Eat, Stay, Love: 9 more must-visit properties around the Southeast

From an extra-hip hotel in Miami to a pint-sized boutique inn in Ocean Springs, Mississippi, these nine spots shine
The Elwood

Mural by @alixandrajade, photo by @toniawitt

Lexington, Kentucky
Named for the first female-owned Kentucky Derby–winning horse, this hotel is full of subtle nods to Lexington’s two major traditions: bluegrass and horse racing. An emphasis on open-armed Southern hospitality helps guests feel like part of the community, and the spacious restaurant, Fiddletree Kitchen & Bar, regularly hosts live local music.

Amrit Ocean Resort
Singer Island at Palm Beach, Florida
Hit the reset button with a stay at this wellness-centric beachfront property when it opens later this year. Guests can expect all the standard luxuries—like a private beach, spa, and infinity pool with ocean views— along with New Age amenities and experiences. (Why not celebrate a full moon with a professional drumming circle?)

One11 Hotel
New Orleans
Occupying an erstwhile 19th-century sugar warehouse, this is the first new hotel to open in the French Quarter in more than half a century. Guest rooms feature industrial design elements like iron beams and cypress wood pillars, and a courtyard with a lap pool and fire pit makes for an intimate retreat away from the thrum of Vieux Carre.

The Goodtime Hotel

The Goodtime Hotel
Helmed by musician Pharrell Williams and nightlife entrepreneur David Grutman, this property holds its own in Miami’s hip hotel scene. The design marries traditional South Florida elements like pastels and tropical plants with cheeky touches like rotary phones and leopard-print bathrobes. Two side-by-side pools provide ample people watching, especially on weekends, when live concerts turn the space into a dance floor.

The Hemingway
Ocean Springs, Mississippi
This pint-sized boutique inn in downtown Ocean Springs breathes new life into a century-old building that over the years has housed a pharmacy, a photo-finishing business, an art salon, even City Hall. Each of the four rooms feels light and airy, with pale tones, warm natural materials, and surprisingly luxurious touches like marble-clad bathrooms.

St. Julep rooftop bar

Photo courtesy of Cris Molina/Sylvan Hotel

Kimpton Sylvan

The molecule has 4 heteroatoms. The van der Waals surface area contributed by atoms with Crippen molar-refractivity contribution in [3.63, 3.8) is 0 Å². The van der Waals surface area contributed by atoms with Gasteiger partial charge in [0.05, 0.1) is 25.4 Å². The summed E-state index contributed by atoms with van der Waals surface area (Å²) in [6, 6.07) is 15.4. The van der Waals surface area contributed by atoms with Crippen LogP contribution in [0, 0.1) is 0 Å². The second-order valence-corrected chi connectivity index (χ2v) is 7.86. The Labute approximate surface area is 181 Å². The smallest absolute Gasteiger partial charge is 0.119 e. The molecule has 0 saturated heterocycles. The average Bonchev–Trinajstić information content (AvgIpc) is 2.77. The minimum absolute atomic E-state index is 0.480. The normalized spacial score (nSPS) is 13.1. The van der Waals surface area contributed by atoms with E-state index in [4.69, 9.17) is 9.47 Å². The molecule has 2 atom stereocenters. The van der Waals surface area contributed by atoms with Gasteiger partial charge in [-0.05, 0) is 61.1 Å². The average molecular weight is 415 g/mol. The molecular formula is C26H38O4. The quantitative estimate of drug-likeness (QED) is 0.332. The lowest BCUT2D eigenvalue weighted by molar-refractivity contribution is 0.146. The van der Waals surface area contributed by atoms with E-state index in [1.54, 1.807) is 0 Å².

This former luxury residential complex in Atlanta’s Buckhead neighborhood stands out for its cool mid-century aesthetic and exceptional food and beverage options. Don’t miss the Betty, a contemporary take on a classic 1950s supper club, and Saint Julep, a ninth-floor cocktail lounge with views of the neighborhood’s ever-expanding skyline.

Kimpton Hotel Fontenot

Photo by Cris Molina

Kimpton Hotel Fontenot
New Orleans
A playful addition to the Central Business District, this hotel marks the Kimpton brand’s return to NOLA after 16 years. Colorful art installations pop against a clean black-and-white palette, with cane beds and textured wallpaper in the guest rooms. Don’t miss an evening at the Peacock Room, a glamorous jewel box of a cocktail bar that regularly hosts live music.

The Reserve at Hot Springs

Photo courtesy The Reserve at Hot Springs

The Reserve at Hot Springs
Hot Springs, Arkansas
Housed in what was once a Victorian-era private estate on four acres, this 12-suite boutique hotel exudes Gilded Age charm with countless chandeliers, custom millwork, four-poster beds, and ornate wallpaper. An in-house chef creates complimentary gourmet breakfasts, afternoon appetizers, and decadent desserts each day.

The Saint Hotel

Photo courtesy of The Saint Hotel

The Saint
St. Petersburg Beach, Florida
This beach motel looks vintage-postcard-perfect thanks to a recent redo that pays homage to its 1950s roots. The decor is trendy and whimsical, with hot-pink pool umbrellas and Atomic Age–inspired furnishings. Throughout the property, murals painted by local artists reflect St. Petersburg’s reputation as a street-art mecca.

Click here to read about even more of the latest and greatest hotels.

This article is part of a feature package that appears in the Spring & Summer 2022 issue of Southbound.